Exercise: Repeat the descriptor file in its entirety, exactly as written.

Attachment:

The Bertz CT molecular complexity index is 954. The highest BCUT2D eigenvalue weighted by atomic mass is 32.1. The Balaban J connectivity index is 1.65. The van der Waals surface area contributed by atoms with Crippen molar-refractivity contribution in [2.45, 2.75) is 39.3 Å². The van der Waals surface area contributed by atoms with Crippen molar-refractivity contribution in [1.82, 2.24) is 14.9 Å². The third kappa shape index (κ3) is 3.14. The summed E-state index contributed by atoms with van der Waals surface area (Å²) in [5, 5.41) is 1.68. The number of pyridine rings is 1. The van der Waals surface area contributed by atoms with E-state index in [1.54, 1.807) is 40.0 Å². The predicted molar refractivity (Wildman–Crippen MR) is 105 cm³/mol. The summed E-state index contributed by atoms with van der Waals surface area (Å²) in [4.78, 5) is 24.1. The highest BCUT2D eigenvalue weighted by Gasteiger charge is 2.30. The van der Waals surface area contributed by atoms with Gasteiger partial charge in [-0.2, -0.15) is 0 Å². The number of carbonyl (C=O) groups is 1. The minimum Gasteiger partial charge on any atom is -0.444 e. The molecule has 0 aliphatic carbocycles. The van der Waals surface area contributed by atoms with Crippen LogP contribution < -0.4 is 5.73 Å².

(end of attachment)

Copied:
The Bertz CT molecular complexity index is 954. The highest BCUT2D eigenvalue weighted by atomic mass is 32.1. The Balaban J connectivity index is 1.65. The van der Waals surface area contributed by atoms with Crippen molar-refractivity contribution in [2.45, 2.75) is 39.3 Å². The van der Waals surface area contributed by atoms with Crippen molar-refractivity contribution in [1.82, 2.24) is 14.9 Å². The third kappa shape index (κ3) is 3.14. The summed E-state index contributed by atoms with van der Waals surface area (Å²) in [5, 5.41) is 1.68. The number of pyridine rings is 1. The van der Waals surface area contributed by atoms with E-state index in [1.54, 1.807) is 40.0 Å². The predicted molar refractivity (Wildman–Crippen MR) is 105 cm³/mol. The summed E-state index contributed by atoms with van der Waals surface area (Å²) in [4.78, 5) is 24.1. The highest BCUT2D eigenvalue weighted by Gasteiger charge is 2.30. The van der Waals surface area contributed by atoms with Gasteiger partial charge in [-0.2, -0.15) is 0 Å². The number of carbonyl (C=O) groups is 1. The minimum Gasteiger partial charge on any atom is -0.444 e. The molecule has 0 aliphatic carbocycles. The van der Waals surface area contributed by atoms with Crippen LogP contribution < -0.4 is 5.73 Å².